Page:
Luckily, not all hope is lost if you have overcrowded teeth above the age of 50. An orthodontist can sometimes fix the overcrowding with a retainer. But, you definitely need to commit to more frequent professional dental cleanings. These procedures can effectively clean your teeth and prevent poor dental hygiene from affecting your health.

Why Taking Care of Your Teeth Is Important

You may think that with today’s dental technology, you don’t have to worry about losing your teeth. You can always get implants, dentures, and veneers, right? Well, dental health is a little bit more complex than that. You need to take care of your aging mouth because you eat and talk with it.

If you take care of your deteriorating teeth, you can:

  • Avoid pain: Cavities and gum disease aren’t just dangerous. They’re also very painful. Seeing how easy it is to prevent them, it’s much easier to avoid the pain in the first place. 
  • Keep your costs low: Fillings, root canals, and dentures all cost money. The cheapest way to take care of your teeth is to try to keep as many of the original ones in your mouth as possible.
  • Prevent serious illnesses: Untreated gum disease can lead to heart problems and strokes. These are life-threatening illnesses. Taking care of your oral health means taking care of your general health as well.

How to Care for Your Deteriorating Teeth as You Age

If you’re over the age of 50, you need to pay special attention to your teeth. If you’re determined to keep as many of your teeth as possible, these 4 simple steps can go a long way in treating deteriorating teeth.

Keep Up With Your Oral Hygiene

You need to brush your teeth, floss, and clean your tongue at least twice a day, every day. Your regular oral hygiene routine can even include mouthwash if you’re so inclined.

If you’ve never brushed your teeth regularly, it’s never too late to start. Pick up this healthy habit, and you’ll see a quick improvement in the health of your teeth and gums.

Monitor Your Symptoms

As you age, you need to listen to your body. If you feel pain, or notice that something’s different about your oral health, speak to a dentist as soon as you can.

The discoloration of your teeth, gums, and tongue can be a sign of a serious illness. And a sharp pain or sensitivity in your teeth can be a cavity you didn’t know about. Talk to your doctor about your symptoms, even if they don’t seem related.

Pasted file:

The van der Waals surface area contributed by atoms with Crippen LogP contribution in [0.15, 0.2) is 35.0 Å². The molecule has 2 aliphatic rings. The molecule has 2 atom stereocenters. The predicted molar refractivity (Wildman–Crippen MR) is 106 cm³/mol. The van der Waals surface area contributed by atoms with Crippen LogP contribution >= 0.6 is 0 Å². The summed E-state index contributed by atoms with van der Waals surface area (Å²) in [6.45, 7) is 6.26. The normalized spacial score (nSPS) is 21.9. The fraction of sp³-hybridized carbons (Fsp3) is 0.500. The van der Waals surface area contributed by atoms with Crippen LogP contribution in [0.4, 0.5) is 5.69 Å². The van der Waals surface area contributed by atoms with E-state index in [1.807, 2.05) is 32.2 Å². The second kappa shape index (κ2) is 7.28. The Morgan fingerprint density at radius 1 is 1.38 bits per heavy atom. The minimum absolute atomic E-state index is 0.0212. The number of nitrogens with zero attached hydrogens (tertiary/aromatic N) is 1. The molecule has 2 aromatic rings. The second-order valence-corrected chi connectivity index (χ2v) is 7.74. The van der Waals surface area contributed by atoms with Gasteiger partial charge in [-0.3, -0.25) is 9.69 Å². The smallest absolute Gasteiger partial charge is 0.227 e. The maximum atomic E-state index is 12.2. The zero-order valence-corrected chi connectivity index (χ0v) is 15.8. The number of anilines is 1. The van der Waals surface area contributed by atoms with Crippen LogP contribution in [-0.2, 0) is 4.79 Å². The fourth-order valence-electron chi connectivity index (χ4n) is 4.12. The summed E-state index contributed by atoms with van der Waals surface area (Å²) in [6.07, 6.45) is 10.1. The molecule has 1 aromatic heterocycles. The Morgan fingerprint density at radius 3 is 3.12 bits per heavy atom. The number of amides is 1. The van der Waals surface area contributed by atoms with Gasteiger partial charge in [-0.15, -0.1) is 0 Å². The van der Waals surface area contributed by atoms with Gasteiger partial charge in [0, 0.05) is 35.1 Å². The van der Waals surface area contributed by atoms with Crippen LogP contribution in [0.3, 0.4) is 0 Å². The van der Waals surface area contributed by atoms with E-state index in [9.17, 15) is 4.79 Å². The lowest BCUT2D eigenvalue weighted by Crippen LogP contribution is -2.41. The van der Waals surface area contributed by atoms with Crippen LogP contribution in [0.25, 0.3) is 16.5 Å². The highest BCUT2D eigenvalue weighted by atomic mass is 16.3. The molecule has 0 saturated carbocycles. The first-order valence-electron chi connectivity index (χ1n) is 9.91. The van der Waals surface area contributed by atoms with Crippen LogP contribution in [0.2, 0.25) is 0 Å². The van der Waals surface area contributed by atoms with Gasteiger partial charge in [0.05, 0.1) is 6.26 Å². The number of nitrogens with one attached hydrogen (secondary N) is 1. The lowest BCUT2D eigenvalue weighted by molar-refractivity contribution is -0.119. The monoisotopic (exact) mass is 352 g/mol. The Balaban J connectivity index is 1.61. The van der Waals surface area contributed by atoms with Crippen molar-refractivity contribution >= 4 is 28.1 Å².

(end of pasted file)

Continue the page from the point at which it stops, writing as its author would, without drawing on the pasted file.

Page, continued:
Get Regular Dental Cleanings

Usually, you should get two professional dental cleanings a year. But, as you age, your dentist may recommend you more. Cleaning your overcrowded teeth and the parts of your mouth you can’t reach is crucial to sufficient oral health. 

Visit the Dentist for Oral Exams

Even if you don’t feel any pain, you should still visit a dentist for a regular checkup. A trained professional can notice if something’s wrong before you can. When it comes to deteriorating teeth, safe is definitely better than sorry.

Save Money on the Dentist with Your Deteriorating Teeth

Without a doubt, the best person to examine and treat your deteriorating teeth is the dentist. And as you age, this becomes even more crucial. If you don’t visit a professional, you risk further deterioration, losing your teeth, and even death.

A lot of people avoid going to routine oral exams because of the cost. Luckily, with a Carefree Dental Card, you won’t have to choose between your wallet and your dental health.

Our dental discount plan can unlock huge savings at participating dentists. How much? Members can save 15% - 50%* per visit in most instances at participating dentists. That’s huge!

Ready to save big on your next oral examination for deteriorating teeth? Sign up for a Carefree Dental Card today!

 

The Carefree Dental blog is not meant to be a substitute for professional medical advice, diagnosis, or treatment. The text and pictures within the content are intended for information purposes only. Readers should consult with a licensed dentist or healthcare professional before seeking treatment.

The Carefree Dental Card is not insurance and Carefree Dental is not an insurance provider.